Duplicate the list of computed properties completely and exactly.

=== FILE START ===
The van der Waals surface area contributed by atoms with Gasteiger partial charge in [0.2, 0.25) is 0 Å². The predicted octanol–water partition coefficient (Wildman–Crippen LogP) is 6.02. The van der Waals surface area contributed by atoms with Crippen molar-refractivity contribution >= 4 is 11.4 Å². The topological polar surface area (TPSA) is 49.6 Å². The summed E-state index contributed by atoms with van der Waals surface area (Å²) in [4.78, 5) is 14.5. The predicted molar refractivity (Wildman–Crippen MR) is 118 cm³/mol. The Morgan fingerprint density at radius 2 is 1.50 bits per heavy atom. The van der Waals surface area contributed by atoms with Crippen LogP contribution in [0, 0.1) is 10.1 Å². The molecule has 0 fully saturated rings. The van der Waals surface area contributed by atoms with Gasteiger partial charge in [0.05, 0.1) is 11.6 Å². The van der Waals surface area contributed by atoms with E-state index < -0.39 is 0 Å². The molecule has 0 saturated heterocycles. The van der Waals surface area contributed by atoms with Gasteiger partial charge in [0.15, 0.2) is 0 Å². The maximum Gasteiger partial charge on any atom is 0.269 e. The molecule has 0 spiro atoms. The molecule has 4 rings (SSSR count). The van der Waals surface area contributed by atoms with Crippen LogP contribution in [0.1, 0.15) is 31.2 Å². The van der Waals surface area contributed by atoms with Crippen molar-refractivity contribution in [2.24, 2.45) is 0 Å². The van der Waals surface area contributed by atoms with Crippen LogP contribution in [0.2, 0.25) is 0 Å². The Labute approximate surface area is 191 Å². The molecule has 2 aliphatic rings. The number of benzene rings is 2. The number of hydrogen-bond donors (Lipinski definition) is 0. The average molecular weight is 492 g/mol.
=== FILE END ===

The van der Waals surface area contributed by atoms with Gasteiger partial charge in [0.2, 0.25) is 0 Å². The predicted octanol–water partition coefficient (Wildman–Crippen LogP) is 6.02. The van der Waals surface area contributed by atoms with Crippen molar-refractivity contribution >= 4 is 11.4 Å². The topological polar surface area (TPSA) is 49.6 Å². The summed E-state index contributed by atoms with van der Waals surface area (Å²) in [4.78, 5) is 14.5. The predicted molar refractivity (Wildman–Crippen MR) is 118 cm³/mol. The Morgan fingerprint density at radius 2 is 1.50 bits per heavy atom. The van der Waals surface area contributed by atoms with Crippen LogP contribution in [0, 0.1) is 10.1 Å². The molecule has 0 fully saturated rings. The van der Waals surface area contributed by atoms with Gasteiger partial charge in [0.05, 0.1) is 11.6 Å². The van der Waals surface area contributed by atoms with E-state index < -0.39 is 0 Å². The molecule has 0 saturated heterocycles. The van der Waals surface area contributed by atoms with Gasteiger partial charge in [0.15, 0.2) is 0 Å². The maximum Gasteiger partial charge on any atom is 0.269 e. The molecule has 0 spiro atoms. The molecule has 4 rings (SSSR count). The van der Waals surface area contributed by atoms with Crippen LogP contribution in [0.1, 0.15) is 31.2 Å². The van der Waals surface area contributed by atoms with Crippen molar-refractivity contribution in [2.24, 2.45) is 0 Å². The van der Waals surface area contributed by atoms with Crippen LogP contribution in [0.2, 0.25) is 0 Å². The Labute approximate surface area is 191 Å². The molecule has 2 aliphatic rings. The number of benzene rings is 2. The number of hydrogen-bond donors (Lipinski definition) is 0. The average molecular weight is 492 g/mol.